Oxfam Report: International Violence Continues, Regardless of Calls for Covid19 Ceasefire


May 13, 2020


Image Credit: EPA-EFE/STR

Oxfam International published a report yesterday stating that several conflict-torn nations around the world are witnessing hostility and bloodshed even during the pandemic. The report said that in order to effectively deal with Covid19 on a global scale, the violence must come to a halt.

In this regard, Oxfam criticized the UN Security Council, saying that its diplomatic failure and years of weak investment in peace-building efforts has led to arms continuing to flow into conflict zones. “Arms exporting countries must stop fueling conflict and instead make every effort to pressure warring parties to agree to a global ceasefire and invest in peace efforts that can bring a meaningful end to conflict,” Jose Maria Vera, Oxfam Interim Executive Director, told Al Jazeera.

The report drew attention to the turbulence ensuing in the Central African Republic, Myanmar, Colombia, Burkina Faso, South Sudan and Yemen, where conflicts continue, despite calls for ceasefires.

Related on The Swaddle:

School Closures Due to Covid19 Will Increase Gender Gap in Education: UNESCO

In March, António Guterres, UN Secretary-General, had called for a global ceasefire urging warring parties across the world to “silence the guns; stop the artillery; end the airstrikes” in light of the bigger battle against the pandemic. However, as the Oxfam report revealed, this request appears to have fallen on deaf ears. In addition, last week, the U.S. refused to vote on a UN Security Council resolution calling for a global ceasefire.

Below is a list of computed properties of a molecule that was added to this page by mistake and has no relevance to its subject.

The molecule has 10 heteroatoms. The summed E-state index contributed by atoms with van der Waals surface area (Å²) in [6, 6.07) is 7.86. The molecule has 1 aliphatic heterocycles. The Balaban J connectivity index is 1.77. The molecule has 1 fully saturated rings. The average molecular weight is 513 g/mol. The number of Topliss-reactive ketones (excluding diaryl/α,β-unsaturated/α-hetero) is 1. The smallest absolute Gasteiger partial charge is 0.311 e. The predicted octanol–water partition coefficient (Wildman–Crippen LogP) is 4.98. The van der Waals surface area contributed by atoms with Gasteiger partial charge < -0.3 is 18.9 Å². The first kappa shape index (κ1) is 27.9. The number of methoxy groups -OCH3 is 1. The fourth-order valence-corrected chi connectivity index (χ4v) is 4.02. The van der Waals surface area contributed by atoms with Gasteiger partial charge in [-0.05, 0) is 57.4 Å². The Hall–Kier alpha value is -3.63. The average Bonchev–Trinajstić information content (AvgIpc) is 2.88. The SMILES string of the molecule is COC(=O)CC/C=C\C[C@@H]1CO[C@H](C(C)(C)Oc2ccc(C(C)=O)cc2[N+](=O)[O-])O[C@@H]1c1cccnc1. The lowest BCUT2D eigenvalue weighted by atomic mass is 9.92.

“The equation is simple: we cannot effectively respond to a global pandemic when millions of people are still caught in warzones. We cannot treat sick people when hospitals are being bombed, or prevent the spread of coronavirus when tens of millions are forced to flee from violence. We must have a global ceasefire, and we must put our collective resources behind making that ceasefire a reality,” Oxfam noted.


Written By Devrupa Rakshit

Devrupa Rakshit is an Associate Editor at The Swaddle. She is a lawyer by education, a poet by accident, a painter by shaukh, and autistic by birth. You can find her on Instagram @devruparakshit.


Leave a Comment

Your email address will not be published. Required fields *.

The latest in health, gender & culture in India -- and why it matters. Delivered to your inbox weekly.